The investigation into 1MDB was closing in on Low. Clare Rewcastle Brown, a London-based investigative reporter who focuses on Malaysian corruption, teamed with the Sunday Times to publish the first exposé on what it called the “heist of the century” in February 2015. In July, that was followed by a report in the Wall Street Journal that the current prime minister, Najib Razak—Riza Aziz’s stepfather—had taken $700 million from the 1MDB fund. He denied the allegations, and in January 2016, an ally who had quickly become attorney general—replacing the former AG due to vague “health reasons”—cleared Razak of wrongdoing. But Swiss and Singaporean prosecutors began to investigate, leading to June 2016, when U.S. attorney general Loretta Lynch announced the civil forfeiture demand, seizing more than $1 billion in assets in the form of luxury items purchased with 1MDB funds. That request lead to a lawsuit filed by the U.S. Justice Department in June 2017.
By that time, Low had disappeared—not just from the art world, but from the entire world at large. He’s wanted by the authorities in the United States, Singapore, and Malaysia, and there were reports that he was hiding out in a hotel in Shanghai evading capture through plastic surgery and a global network of tipsters. Despite the announcement this week that China would help Malaysia find the fugitive who masterminded the largest embezzlement scandal in decades, there’s been little luck thus far. Inspector-General Mohamad Fuzi Harun from the Royal Malaysian Police said that “the police are also communicating with Interpol and the status is the same.”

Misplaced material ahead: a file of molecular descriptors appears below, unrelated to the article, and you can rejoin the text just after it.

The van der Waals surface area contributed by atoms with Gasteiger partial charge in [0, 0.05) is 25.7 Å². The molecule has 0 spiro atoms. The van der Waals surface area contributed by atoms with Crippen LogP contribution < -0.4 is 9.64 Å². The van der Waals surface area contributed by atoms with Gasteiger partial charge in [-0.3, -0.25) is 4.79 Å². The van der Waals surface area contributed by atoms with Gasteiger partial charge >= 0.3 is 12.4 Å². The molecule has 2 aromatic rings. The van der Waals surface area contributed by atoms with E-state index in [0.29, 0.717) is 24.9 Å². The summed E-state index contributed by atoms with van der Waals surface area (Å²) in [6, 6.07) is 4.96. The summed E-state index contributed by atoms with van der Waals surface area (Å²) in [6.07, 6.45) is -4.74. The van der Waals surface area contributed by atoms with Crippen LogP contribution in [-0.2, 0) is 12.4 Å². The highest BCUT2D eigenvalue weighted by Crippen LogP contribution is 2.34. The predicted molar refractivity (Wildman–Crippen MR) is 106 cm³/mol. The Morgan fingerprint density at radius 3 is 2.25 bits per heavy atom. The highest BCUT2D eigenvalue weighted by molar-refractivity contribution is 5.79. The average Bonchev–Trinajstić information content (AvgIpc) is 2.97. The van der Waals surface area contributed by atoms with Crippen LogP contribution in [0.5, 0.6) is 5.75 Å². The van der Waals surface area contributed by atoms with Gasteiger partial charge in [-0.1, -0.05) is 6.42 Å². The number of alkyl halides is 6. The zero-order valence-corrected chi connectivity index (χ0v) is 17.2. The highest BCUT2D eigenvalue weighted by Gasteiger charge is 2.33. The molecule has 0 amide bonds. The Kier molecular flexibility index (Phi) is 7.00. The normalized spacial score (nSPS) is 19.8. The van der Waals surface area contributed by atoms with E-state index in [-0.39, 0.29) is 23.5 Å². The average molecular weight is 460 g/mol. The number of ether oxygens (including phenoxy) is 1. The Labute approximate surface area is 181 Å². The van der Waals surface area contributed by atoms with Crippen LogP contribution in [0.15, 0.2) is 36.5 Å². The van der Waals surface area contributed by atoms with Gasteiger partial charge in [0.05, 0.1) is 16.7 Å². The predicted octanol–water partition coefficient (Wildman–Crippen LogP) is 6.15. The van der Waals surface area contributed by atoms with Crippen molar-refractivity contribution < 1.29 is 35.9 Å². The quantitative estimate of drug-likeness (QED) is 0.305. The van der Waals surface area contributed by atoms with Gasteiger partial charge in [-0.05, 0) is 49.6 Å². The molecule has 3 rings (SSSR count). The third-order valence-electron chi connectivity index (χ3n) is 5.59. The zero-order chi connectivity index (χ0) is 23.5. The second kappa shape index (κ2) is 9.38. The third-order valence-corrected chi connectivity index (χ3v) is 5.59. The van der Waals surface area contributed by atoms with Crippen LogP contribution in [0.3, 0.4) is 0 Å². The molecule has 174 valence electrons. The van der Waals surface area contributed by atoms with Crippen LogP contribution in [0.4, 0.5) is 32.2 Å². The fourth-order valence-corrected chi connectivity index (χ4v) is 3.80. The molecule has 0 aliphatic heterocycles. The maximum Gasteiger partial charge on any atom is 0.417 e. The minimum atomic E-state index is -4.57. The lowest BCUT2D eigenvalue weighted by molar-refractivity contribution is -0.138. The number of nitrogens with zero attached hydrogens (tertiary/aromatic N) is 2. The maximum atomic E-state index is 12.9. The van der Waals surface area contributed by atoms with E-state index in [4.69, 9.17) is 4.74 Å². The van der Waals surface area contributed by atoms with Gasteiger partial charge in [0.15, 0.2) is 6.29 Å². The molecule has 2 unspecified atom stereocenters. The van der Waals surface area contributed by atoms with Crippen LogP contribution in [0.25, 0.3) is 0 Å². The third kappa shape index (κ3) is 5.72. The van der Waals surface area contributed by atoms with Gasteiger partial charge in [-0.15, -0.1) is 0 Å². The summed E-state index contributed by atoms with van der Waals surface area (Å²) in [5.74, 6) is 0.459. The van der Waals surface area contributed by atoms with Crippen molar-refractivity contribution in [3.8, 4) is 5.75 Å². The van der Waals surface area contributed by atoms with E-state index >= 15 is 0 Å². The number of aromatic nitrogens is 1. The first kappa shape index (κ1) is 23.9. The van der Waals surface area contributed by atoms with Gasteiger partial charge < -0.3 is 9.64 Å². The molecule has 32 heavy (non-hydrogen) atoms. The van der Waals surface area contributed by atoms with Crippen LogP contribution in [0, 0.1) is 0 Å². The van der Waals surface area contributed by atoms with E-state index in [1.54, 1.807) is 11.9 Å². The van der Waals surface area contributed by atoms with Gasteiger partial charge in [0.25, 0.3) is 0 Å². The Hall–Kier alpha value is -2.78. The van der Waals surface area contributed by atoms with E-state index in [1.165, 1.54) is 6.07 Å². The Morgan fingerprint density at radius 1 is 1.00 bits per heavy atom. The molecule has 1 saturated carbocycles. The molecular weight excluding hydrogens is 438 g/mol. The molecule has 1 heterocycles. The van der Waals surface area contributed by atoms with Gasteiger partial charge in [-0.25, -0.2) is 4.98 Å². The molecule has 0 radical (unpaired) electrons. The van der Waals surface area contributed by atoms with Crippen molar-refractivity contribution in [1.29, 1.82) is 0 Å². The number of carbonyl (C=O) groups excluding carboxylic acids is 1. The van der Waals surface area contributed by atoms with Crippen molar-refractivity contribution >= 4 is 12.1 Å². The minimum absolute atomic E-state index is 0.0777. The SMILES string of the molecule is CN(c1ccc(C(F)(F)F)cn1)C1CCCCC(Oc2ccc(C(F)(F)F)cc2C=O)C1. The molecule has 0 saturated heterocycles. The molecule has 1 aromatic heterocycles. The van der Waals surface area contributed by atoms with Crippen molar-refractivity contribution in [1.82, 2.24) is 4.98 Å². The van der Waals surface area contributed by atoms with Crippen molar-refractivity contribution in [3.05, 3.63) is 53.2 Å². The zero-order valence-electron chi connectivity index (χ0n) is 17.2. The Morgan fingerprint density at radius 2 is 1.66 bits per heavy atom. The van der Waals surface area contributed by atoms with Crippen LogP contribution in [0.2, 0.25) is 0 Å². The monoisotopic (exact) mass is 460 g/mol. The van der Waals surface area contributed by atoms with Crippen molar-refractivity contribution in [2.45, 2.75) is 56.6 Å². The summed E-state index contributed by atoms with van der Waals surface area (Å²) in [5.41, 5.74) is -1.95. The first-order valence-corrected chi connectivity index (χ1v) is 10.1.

As for Leo’s art? In 2017, prior to offering his testimony, DiCaprio handed over to the government the paintings that the shamed financier, and former friend, had given him over the years. He even gave up the Basquiat that was gifted as a belated birthday present.
Nate Freeman is Artsy’s Senior Reporter.